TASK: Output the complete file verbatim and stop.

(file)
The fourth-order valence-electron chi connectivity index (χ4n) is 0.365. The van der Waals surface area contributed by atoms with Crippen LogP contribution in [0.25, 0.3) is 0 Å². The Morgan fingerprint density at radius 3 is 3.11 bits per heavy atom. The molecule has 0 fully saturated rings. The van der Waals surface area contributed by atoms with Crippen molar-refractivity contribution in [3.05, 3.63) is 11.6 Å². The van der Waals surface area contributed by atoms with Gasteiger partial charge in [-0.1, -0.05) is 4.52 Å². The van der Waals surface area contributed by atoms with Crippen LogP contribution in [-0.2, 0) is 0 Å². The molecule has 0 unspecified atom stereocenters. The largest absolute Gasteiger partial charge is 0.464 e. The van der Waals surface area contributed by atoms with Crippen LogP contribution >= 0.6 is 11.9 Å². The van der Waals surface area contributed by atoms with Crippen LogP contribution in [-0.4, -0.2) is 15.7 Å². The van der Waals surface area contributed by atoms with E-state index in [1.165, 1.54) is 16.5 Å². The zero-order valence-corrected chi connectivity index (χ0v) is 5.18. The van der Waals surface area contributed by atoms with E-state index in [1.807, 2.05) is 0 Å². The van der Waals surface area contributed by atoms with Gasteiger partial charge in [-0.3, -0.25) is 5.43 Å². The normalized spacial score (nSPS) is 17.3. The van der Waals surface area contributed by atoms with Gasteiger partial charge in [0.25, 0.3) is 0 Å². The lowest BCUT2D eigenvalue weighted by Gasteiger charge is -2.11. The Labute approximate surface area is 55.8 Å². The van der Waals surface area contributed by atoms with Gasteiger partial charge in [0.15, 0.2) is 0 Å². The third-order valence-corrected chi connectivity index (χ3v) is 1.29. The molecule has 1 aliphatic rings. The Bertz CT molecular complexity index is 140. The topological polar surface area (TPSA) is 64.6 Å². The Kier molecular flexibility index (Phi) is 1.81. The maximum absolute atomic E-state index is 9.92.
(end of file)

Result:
The fourth-order valence-electron chi connectivity index (χ4n) is 0.365. The van der Waals surface area contributed by atoms with Crippen LogP contribution in [0.25, 0.3) is 0 Å². The Morgan fingerprint density at radius 3 is 3.11 bits per heavy atom. The molecule has 0 fully saturated rings. The van der Waals surface area contributed by atoms with Crippen molar-refractivity contribution in [3.05, 3.63) is 11.6 Å². The van der Waals surface area contributed by atoms with Gasteiger partial charge in [-0.1, -0.05) is 4.52 Å². The van der Waals surface area contributed by atoms with Crippen LogP contribution in [-0.2, 0) is 0 Å². The molecule has 0 unspecified atom stereocenters. The largest absolute Gasteiger partial charge is 0.464 e. The van der Waals surface area contributed by atoms with Crippen LogP contribution >= 0.6 is 11.9 Å². The van der Waals surface area contributed by atoms with Crippen LogP contribution in [-0.4, -0.2) is 15.7 Å². The van der Waals surface area contributed by atoms with E-state index in [1.165, 1.54) is 16.5 Å². The zero-order valence-corrected chi connectivity index (χ0v) is 5.18. The van der Waals surface area contributed by atoms with E-state index in [1.807, 2.05) is 0 Å². The van der Waals surface area contributed by atoms with Gasteiger partial charge in [-0.3, -0.25) is 5.43 Å². The normalized spacial score (nSPS) is 17.3. The van der Waals surface area contributed by atoms with Gasteiger partial charge in [0.25, 0.3) is 0 Å². The lowest BCUT2D eigenvalue weighted by Gasteiger charge is -2.11. The Labute approximate surface area is 55.8 Å². The van der Waals surface area contributed by atoms with Gasteiger partial charge in [0.15, 0.2) is 0 Å². The third-order valence-corrected chi connectivity index (χ3v) is 1.29. The molecule has 1 aliphatic rings. The Bertz CT molecular complexity index is 140. The topological polar surface area (TPSA) is 64.6 Å². The Kier molecular flexibility index (Phi) is 1.81. The maximum absolute atomic E-state index is 9.92.